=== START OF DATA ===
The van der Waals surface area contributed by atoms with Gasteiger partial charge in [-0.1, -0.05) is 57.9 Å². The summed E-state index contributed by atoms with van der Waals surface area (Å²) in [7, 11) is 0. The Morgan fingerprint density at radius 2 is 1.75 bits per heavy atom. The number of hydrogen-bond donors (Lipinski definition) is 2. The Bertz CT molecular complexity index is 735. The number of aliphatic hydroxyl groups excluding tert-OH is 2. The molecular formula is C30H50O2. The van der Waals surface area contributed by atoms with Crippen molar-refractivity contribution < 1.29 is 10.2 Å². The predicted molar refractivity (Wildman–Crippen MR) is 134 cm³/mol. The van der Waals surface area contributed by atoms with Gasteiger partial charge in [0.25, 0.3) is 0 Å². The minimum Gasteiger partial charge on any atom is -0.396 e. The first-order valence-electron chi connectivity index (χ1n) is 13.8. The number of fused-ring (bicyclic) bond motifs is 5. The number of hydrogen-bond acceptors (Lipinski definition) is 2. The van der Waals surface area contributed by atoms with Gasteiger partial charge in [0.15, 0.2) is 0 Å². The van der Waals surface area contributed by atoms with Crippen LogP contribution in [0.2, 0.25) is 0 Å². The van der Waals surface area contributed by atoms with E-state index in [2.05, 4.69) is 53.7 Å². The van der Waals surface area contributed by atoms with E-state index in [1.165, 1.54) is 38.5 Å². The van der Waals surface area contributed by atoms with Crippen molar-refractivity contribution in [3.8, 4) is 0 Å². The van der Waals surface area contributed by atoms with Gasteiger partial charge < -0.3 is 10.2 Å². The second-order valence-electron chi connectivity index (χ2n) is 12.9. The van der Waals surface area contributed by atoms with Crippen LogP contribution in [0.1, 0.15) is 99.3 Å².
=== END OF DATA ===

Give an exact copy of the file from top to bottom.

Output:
The van der Waals surface area contributed by atoms with Gasteiger partial charge in [-0.1, -0.05) is 57.9 Å². The summed E-state index contributed by atoms with van der Waals surface area (Å²) in [7, 11) is 0. The Morgan fingerprint density at radius 2 is 1.75 bits per heavy atom. The number of hydrogen-bond donors (Lipinski definition) is 2. The Bertz CT molecular complexity index is 735. The number of aliphatic hydroxyl groups excluding tert-OH is 2. The molecular formula is C30H50O2. The van der Waals surface area contributed by atoms with Crippen molar-refractivity contribution < 1.29 is 10.2 Å². The predicted molar refractivity (Wildman–Crippen MR) is 134 cm³/mol. The van der Waals surface area contributed by atoms with Gasteiger partial charge in [0.25, 0.3) is 0 Å². The minimum Gasteiger partial charge on any atom is -0.396 e. The first-order valence-electron chi connectivity index (χ1n) is 13.8. The number of fused-ring (bicyclic) bond motifs is 5. The number of hydrogen-bond acceptors (Lipinski definition) is 2. The van der Waals surface area contributed by atoms with Gasteiger partial charge in [0.15, 0.2) is 0 Å². The van der Waals surface area contributed by atoms with Crippen LogP contribution in [0.2, 0.25) is 0 Å². The van der Waals surface area contributed by atoms with E-state index in [2.05, 4.69) is 53.7 Å². The van der Waals surface area contributed by atoms with E-state index in [1.165, 1.54) is 38.5 Å². The van der Waals surface area contributed by atoms with Crippen molar-refractivity contribution in [3.8, 4) is 0 Å². The van der Waals surface area contributed by atoms with Gasteiger partial charge < -0.3 is 10.2 Å². The second-order valence-electron chi connectivity index (χ2n) is 12.9. The van der Waals surface area contributed by atoms with Crippen LogP contribution in [0.1, 0.15) is 99.3 Å².